Around the world, officials have warned that without dramatic containment measures aimed at slowing the spread of the virus, coronavirus cases will overrun hospitals and swamp the health care system.
So, are Alaska’s hospitals equipped to handle the coronavirus?
“Am I concerned?” said Julie Taylor, the CEO of Alaska Regional Hospital. “If we saw the volumes Italy saw, it would be a problem in any market.”
Hospital officials say the situation can not be distilled to a certain number of coronavirus cases that would overwhelm the system.
But there is mounting worry that if the state had a surge of sick patients, the facilities would face stark choices about how to care for all of them.
“If we felt like we could handle a surge of it, all at once, we would definitely have life go on as normal,” said Dr. Anne Zink, Alaska’s chief medical officer, during a Monday briefing. "But we are concerned about our healthcare capacity.”
On Monday, state officials told hospitals to consider delaying all elective or non urgent surgeries for three months, citing the state’s “limited health care capacity.”
“If it hits all at once?” said Jared Kosin, the head of the Alaska State Hospital and Nursing Home Association. “Yeah, you’re going to be overrun.”
But that, Kosin said, is the whole point of the drastic measures governments in Alaska and beyond have instituted, including banning large gatherings, closing bars and restaurants, shutting schools and delaying court proceedings.
“It’s here. It’s coming here,” he said. “Can we contain this long enough over time and have that spike really be mitigated and lengthened, is the question.”
As on Monday afternoon, three people in Alaska had tested positive for COVID-19. Another 250 test results have come back negative, according to the state’s website. It wasn’t clear how many tests are awaiting results.
Alaska has 21 acute care, tribal and critical access hospitals across the state, plus many more clinics and skilled nursing centers.
The state has roughly 1,500 hospital beds, based on the most recent data from the Department of Health and Social Services. That doesn’t count hospital beds on military bases.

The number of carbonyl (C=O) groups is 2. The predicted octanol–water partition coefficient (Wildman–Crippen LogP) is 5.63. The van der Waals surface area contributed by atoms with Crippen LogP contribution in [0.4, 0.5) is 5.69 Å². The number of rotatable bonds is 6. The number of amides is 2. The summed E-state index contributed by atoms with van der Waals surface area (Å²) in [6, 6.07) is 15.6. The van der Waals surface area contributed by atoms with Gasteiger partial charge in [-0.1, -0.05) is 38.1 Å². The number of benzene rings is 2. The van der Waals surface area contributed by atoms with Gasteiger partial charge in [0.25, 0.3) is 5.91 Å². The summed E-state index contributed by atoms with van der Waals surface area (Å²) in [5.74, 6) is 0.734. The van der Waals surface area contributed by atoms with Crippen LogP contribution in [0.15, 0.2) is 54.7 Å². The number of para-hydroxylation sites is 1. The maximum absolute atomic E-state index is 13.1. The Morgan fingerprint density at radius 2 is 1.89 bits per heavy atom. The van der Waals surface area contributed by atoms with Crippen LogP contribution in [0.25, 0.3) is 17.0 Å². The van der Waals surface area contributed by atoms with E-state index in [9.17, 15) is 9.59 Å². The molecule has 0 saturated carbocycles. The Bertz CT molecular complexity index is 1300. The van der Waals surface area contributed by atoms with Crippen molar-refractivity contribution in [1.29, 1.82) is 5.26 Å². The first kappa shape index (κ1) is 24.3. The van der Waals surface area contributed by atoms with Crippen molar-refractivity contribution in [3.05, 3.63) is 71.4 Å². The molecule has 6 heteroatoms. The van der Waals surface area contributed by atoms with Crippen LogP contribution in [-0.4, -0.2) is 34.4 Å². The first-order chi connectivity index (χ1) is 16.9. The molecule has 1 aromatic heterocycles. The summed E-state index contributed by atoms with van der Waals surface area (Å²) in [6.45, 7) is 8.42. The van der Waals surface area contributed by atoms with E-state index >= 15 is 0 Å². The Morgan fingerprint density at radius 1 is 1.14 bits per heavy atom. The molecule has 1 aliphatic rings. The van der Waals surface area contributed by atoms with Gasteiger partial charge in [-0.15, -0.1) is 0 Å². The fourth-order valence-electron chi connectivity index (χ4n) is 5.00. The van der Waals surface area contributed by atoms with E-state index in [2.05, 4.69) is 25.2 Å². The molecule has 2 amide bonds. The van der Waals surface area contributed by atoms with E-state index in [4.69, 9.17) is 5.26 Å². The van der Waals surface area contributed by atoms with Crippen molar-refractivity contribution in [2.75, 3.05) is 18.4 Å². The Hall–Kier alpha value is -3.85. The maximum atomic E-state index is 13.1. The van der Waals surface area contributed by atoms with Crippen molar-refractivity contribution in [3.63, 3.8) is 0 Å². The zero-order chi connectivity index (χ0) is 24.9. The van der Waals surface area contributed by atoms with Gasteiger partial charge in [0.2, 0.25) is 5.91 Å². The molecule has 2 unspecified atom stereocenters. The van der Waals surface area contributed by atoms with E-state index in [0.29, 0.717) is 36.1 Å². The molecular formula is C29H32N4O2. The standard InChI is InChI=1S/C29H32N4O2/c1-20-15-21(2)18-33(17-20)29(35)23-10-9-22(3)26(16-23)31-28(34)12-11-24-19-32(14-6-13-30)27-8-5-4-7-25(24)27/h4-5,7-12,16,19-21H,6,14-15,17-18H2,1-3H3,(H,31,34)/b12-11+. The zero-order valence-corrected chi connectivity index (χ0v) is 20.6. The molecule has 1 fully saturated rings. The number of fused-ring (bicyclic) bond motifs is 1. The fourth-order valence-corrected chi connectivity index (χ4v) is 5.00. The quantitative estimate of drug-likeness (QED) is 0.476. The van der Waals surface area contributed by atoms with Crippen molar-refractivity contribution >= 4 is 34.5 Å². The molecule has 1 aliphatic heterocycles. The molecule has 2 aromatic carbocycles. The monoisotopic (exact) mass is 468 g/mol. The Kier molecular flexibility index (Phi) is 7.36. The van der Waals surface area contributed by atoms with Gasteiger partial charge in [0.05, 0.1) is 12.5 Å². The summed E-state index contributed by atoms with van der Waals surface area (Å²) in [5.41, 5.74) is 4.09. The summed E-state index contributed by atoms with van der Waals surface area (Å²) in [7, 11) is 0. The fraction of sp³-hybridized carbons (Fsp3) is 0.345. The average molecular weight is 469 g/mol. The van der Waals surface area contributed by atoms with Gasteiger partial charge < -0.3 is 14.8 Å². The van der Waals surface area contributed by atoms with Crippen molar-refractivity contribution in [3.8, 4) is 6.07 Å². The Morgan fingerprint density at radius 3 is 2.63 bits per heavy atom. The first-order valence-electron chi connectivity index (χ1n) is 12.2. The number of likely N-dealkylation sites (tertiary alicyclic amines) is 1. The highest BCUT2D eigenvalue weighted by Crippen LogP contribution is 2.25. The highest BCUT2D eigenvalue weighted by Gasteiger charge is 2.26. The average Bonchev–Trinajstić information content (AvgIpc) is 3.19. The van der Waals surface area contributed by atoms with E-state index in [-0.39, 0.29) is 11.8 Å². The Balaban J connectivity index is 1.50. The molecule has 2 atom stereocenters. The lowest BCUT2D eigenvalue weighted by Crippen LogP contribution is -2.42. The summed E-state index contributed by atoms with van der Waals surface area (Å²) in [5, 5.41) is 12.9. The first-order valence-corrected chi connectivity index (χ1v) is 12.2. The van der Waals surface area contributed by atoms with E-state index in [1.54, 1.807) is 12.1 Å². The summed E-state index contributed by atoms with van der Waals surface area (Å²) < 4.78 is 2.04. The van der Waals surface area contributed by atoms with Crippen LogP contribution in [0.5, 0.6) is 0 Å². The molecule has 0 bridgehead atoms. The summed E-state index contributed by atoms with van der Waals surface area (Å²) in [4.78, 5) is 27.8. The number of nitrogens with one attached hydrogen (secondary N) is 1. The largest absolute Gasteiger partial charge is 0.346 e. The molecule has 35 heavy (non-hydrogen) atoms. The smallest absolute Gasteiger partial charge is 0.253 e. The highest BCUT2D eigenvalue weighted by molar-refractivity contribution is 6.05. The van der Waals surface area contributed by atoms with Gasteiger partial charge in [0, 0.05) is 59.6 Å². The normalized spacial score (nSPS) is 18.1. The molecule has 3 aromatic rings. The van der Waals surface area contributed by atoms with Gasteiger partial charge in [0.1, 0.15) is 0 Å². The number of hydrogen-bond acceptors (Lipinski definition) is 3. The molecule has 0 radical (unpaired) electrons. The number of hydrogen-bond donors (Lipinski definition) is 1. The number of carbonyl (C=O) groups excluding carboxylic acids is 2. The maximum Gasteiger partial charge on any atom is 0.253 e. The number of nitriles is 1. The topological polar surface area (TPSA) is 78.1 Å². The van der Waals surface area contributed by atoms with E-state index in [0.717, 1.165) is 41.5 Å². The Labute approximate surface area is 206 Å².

It’s tempting but misguided to focus on coronavirus case counts and bed numbers alone, hospital administrators say.
“This is not a math calculation,” Kosin said.
If a surge of coronavirus patients needed care, hospitals would repurpose parts of their facilities — for example, turning a labor and delivery unit into critical care beds — and non-hospital facilities such as surgery centers might be called on to house coronavirus patients.
“The response will go way beyond the licensed bed count,” Kosin said. “That number (of hospital beds) definitely does not represent the capacity that would be deployed to meet this.”
Alaska Regional Hospital, one of the largest in the state, would stop doing anything but “truly emergent” surgeries if a flood of coronavirus patients needed care. Staffing would be pulled from other areas of the hospital, said CEO Julie Taylor.
The hospital typically runs at about 70 percent of its capacity, she said.
In an all-out crisis, physical beds and equipment would be less of a potential problem than staffing.
“Especially if we had employees that become ill, or have to stay home because there’s no school and they don’t have a babysitter,” she said.
The hospital also relies on travel nurses who come to Alaska for a temporary job. Some have cancelled to stay closer to home since the coronavirus crisis intensified, she said.
Alaska’s ratio of hospital beds to people is on the low end of the spectrum.